There’s something about walking through a nursery and seeing all those beautiful trees and shrubs. Do you hear them calling your name? I do. It’s irresistible and easy to envision any or all of them coming home to live in my garden. For many though, it’s another thing entirely to have the same appreciation for plants and trees that are sold as leafless, soilless sticks taking up precious space in your garden. Yet with proper care, bare root plants as they are referred to in the trade will deliver spectacular results, without many of the problems commonly found when bringing home the more seductive potted options. Home gardeners just need to see past the awkward stage to get there. (For the remainder of this article, I’ll refer collectively to bare root trees and shrubs as simply, bare roots).
Bare roots get their name from the fact that they are sold dormant, and without a container or soil. To be sure, they’re not pretty to look at in this state, yet they are every bit as qualified to adorn your garden or landscape. In fact bare roots can often be the better option overall.
Bare roots will never be pot bound (a common problem for container grown plants), nor will they arrive with any hitchhiking pests or diseases from tainted soil, or foliage. In addition, you can usually find much greater variety options through mail order companies specializing in bare roots. Most have been field grown for over a year or more before harvesting during the dormant period. The soil is washed clean from the roots and the branches are usually pruned back for ease of storage and shipping. In storage, they’re kept cool to keep them dormant—which is exactly how you want to receive them for planting in spring. It eliminates transplant shock, making the transition to your garden trouble free.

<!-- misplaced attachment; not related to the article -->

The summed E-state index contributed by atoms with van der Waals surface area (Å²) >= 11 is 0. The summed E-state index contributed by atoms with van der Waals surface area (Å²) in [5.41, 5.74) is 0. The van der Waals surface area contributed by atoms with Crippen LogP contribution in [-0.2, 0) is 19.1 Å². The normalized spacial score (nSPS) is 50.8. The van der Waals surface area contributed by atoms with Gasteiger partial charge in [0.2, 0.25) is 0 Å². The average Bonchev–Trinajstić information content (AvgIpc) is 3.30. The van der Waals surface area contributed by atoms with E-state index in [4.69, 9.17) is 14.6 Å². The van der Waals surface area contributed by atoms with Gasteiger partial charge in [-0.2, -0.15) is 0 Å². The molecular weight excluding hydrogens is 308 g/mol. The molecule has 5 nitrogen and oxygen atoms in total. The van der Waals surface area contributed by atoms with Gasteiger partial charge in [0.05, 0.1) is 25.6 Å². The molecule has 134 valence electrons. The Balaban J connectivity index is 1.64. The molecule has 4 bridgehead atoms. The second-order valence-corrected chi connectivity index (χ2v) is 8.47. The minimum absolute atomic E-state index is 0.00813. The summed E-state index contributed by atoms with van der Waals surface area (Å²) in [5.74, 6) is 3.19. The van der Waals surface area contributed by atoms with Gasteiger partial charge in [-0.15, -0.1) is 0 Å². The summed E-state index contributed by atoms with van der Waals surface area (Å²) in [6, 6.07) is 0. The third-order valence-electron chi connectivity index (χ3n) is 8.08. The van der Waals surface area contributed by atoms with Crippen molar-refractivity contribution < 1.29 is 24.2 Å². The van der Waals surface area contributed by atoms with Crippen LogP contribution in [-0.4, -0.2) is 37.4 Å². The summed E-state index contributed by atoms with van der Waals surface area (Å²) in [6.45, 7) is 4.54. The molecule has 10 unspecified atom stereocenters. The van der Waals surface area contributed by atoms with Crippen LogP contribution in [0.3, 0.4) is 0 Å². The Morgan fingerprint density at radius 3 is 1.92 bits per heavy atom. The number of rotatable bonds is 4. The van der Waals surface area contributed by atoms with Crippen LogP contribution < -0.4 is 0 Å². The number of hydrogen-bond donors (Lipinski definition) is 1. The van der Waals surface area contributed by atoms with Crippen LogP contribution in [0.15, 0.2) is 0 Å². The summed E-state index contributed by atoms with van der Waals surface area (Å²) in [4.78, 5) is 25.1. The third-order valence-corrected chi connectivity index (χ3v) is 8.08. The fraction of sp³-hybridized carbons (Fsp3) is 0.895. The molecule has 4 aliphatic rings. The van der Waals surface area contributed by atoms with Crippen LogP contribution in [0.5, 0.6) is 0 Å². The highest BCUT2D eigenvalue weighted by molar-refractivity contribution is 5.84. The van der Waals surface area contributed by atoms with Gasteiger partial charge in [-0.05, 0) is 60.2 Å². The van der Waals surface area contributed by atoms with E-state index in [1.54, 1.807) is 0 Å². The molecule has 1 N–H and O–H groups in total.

Planting bare roots is simple. Even so, there are a few important steps to take to ensure the best chance for success.
Upon arrival inspect each plant to ensure they appear in good condition and that the roots have been kept moist, typically with moist shredded paper. It’s best to plant right away. However, if you will be delayed, remoisten or add additional moistened paper around the root area, close up the plastic bag and store in a cool location for up to several days.
If planting will be delayed by more than 10 days, transfer your plants to a temporary in-ground holding area and heel then in. The term refers to digging a narrow trench in which to bury the roots. You can lay the plants at an angle in the soil and cover the roots. Keep them moist and transfer to their permanent home when able.
When planting bare roots in their permanent home, soak the roots for several hours in a bucket of water first. Dig the hole about two times as wide as the roots when you spread them out.
Next pile a mound of the excavated soil in the center of the hole for your plant to sit. Position the base of the plant onto the center of the mound and drape the roots over the mound. Root to soil contact is key. Your goal is to provide a solid base for your plant to sit, while making sure the roots are evenly spread and in contact with the soil base. It is also important to ensure that the highest point on the trunk where the roots meet is no deeper then the surrounding grade when resting on the mound. Then back fill with the remaining soil. There’s no need to amend the planting hole with non-native soil. Studies show plants establish faster using just the original soil.
The final step is to thoroughly irrigate now and for several weeks to come during establishment. It’s especially important at the time of planting to saturate the planting hole, so as to settle loose soil and eliminate any air pockets. Add a three-inch layer of mulch over the soil to help retain moisture. In just a few short weeks, you should see new growth emerging as you bare root breaks dormancy followed by rapid growth.